2024 Abstracts

NGEE Arctic: Integrating Boots-on-the-Ground Observations with the Virtual World of Models to Answer Big Science Questions Across the Arctic


Colleen Iversen1* (iversencm@ornl.gov), Charles Abolt3, Katrina Bennett3, W. Robert Bolton1, Amy Breen4, Ryan Crumley3, Baptiste Dafflon2, Eugenie Euskirchen4, David E. Graham1, Susan Heinz1, Forrest M. Hoffman1, Jennifer Holm2, Charles Koven2, Hannah Mevenkamp4, Scott Painter1, William J. Riley2, Alistair Rogers2, Vladimir E. Romanovsky4, Verity G. Salmon1, Fernanda Santos1, Benjamin N. Sulman1, Neslihan Taş2, Michele Thornton1, Peter E. Thornton1, Margaret Torn2, Terri Velliquette1, Daryl Yang1, Stan D. Wullschleger1, NGEE Arctic team


1Oak Ridge National Laboratory, Oak Ridge, TN; 2Lawrence Berkeley National Laboratory, Berkeley, CA; 3Los Alamos National Laboratory, Los Alamos, NM; 4University of Alaska–Fairbanks, AK



The Arctic is a historically understudied biome that holds at least twice as much carbon as the atmosphere. Climate change and Arctic amplification are warming the Arctic faster than the rest of the world, and increasingly frequent wildfires and widespread permafrost degradation are impacting ecosystem structure and function. The Next-Generation Ecosystem Experiments (NGEE) Arctic is a model-driven, multiscale research project with a goal of improving understanding and model representation of complex interactions among climate, landforms, hydrology, biogeochemistry, vegetation, snow, and permafrost in Arctic tundra. NGEE Arctic emphasizes iterative collaboration among interdisciplinary teams of empiricists and modelers to incorporate experiments into models—underscored by open science and a safe, inclusive project culture.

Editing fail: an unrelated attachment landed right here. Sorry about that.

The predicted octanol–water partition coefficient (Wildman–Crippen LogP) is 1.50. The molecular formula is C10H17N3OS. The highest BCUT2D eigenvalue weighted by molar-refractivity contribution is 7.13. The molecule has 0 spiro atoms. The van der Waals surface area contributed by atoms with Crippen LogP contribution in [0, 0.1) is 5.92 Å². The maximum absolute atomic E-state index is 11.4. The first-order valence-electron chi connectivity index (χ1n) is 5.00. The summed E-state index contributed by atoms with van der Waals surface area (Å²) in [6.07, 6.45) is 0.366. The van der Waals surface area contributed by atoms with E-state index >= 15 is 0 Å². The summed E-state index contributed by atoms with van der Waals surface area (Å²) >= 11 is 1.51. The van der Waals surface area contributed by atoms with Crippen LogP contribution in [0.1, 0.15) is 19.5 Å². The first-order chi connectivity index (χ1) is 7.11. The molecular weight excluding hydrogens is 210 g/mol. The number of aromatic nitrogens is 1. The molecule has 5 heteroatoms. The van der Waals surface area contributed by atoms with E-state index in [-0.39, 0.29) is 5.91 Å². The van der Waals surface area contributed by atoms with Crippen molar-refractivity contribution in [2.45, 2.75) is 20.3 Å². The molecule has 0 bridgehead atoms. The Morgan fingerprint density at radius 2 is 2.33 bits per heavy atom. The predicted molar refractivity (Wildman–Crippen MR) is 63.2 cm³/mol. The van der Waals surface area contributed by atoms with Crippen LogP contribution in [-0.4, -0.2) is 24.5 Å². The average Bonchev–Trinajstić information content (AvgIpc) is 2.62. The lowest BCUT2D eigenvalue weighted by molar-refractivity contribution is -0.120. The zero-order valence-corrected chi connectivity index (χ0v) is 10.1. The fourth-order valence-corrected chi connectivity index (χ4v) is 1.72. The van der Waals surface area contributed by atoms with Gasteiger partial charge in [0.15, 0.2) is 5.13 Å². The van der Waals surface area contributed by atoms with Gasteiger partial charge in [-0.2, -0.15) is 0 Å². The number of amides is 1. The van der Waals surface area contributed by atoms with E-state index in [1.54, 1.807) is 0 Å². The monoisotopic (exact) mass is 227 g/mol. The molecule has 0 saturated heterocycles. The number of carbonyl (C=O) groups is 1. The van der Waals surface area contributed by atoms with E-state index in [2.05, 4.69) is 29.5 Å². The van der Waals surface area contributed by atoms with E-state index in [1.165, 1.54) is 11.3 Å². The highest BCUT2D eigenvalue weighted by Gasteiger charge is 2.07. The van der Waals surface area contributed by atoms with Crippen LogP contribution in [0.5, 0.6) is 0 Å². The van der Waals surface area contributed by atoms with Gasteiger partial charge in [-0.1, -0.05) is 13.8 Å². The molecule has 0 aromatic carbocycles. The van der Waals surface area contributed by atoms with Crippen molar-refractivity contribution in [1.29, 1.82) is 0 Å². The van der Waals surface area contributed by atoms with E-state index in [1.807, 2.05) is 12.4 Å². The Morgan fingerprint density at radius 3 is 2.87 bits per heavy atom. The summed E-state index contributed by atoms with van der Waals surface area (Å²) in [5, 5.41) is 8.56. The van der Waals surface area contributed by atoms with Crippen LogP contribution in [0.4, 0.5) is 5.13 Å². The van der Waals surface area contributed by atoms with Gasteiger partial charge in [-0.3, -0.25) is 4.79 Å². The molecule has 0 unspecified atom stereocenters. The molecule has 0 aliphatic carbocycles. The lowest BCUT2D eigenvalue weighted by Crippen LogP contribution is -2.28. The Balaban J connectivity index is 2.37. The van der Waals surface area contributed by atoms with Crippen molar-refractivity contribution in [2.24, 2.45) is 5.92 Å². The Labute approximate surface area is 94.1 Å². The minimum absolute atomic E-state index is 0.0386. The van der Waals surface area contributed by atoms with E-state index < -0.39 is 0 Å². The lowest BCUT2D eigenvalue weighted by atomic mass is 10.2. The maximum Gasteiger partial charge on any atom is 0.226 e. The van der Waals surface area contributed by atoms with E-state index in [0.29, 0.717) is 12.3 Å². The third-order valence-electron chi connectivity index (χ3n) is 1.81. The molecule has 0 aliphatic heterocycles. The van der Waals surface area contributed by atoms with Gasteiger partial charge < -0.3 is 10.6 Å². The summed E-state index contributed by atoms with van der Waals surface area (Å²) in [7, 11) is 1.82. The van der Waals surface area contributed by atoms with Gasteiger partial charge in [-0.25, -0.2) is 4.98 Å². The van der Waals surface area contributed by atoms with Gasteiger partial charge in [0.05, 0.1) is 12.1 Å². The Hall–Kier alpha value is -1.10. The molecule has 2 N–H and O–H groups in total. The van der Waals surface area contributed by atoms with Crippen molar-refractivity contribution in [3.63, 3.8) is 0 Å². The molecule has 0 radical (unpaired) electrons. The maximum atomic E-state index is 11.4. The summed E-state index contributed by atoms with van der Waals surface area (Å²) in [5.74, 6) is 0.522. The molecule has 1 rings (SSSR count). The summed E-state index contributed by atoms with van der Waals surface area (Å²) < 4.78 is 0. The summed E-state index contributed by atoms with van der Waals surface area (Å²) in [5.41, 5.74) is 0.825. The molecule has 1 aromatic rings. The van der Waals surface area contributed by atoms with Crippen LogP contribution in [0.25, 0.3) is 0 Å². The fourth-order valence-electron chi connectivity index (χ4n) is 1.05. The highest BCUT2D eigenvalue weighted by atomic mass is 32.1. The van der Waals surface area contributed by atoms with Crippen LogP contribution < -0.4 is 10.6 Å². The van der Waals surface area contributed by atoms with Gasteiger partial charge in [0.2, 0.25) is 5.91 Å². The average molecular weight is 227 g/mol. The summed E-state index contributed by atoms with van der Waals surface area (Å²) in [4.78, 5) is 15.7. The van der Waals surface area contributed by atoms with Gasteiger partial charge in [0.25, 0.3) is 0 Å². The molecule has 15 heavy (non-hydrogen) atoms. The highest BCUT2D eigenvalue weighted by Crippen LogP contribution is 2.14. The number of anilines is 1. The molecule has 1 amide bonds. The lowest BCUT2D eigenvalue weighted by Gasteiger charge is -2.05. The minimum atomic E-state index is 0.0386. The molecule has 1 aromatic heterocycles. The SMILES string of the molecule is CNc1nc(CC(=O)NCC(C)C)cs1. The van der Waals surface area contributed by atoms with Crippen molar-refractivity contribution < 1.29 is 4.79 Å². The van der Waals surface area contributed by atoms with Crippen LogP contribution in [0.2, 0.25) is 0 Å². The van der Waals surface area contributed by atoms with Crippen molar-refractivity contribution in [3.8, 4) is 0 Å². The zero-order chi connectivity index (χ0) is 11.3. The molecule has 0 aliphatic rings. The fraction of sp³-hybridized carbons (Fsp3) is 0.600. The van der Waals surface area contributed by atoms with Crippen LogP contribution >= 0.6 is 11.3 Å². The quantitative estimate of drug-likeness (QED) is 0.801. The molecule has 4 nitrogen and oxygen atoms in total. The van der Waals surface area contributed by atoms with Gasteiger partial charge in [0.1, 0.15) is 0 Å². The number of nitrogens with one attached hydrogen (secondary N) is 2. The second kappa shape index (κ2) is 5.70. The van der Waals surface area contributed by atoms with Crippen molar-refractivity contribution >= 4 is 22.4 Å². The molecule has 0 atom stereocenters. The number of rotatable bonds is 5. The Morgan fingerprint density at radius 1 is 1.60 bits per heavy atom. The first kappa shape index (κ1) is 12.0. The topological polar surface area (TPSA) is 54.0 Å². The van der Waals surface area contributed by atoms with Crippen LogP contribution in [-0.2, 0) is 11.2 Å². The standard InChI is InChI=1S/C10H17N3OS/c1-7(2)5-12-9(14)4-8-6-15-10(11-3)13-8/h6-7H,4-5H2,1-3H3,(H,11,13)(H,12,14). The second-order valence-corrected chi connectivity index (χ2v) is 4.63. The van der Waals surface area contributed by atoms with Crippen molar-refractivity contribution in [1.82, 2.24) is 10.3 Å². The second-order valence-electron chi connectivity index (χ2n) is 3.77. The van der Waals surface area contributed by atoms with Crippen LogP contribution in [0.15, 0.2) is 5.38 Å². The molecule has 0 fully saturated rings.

Observations made by the NGEE Arctic team across a gradient of permafrost landscapes in Alaska have improved the representation of tundra processes in the Energy Exascale Earth System Model. The project’s modeling approach was initially driven by the recognition that the current generation of models failed to capture many processes controlling climate feedbacks in Arctic tundra. Model improvements have emphasized unique aspects of permafrost environments and explored reductions in model complexity while retaining predictive power. The team is now leveraging Arctic-informed models to make novel predictions. For example, researchers found that improved model representation of the unique characteristics of tundra plants improved model prediction of carbon-climate feedbacks and underscored the need for dynamic vegetation. In turn, improved model representation of ground subsidence predicted that a sinking tundra surface is unlikely to trigger runaway permafrost thaw. Furthermore, machine learning algorithms trained on thousands of observations improved model representation of snow distribution across the landscape. The next phase of NGEE Arctic proposes to confront models trained on and evaluated against observations from Arctic Alaska with current observations and projected climate responses across the Arctic.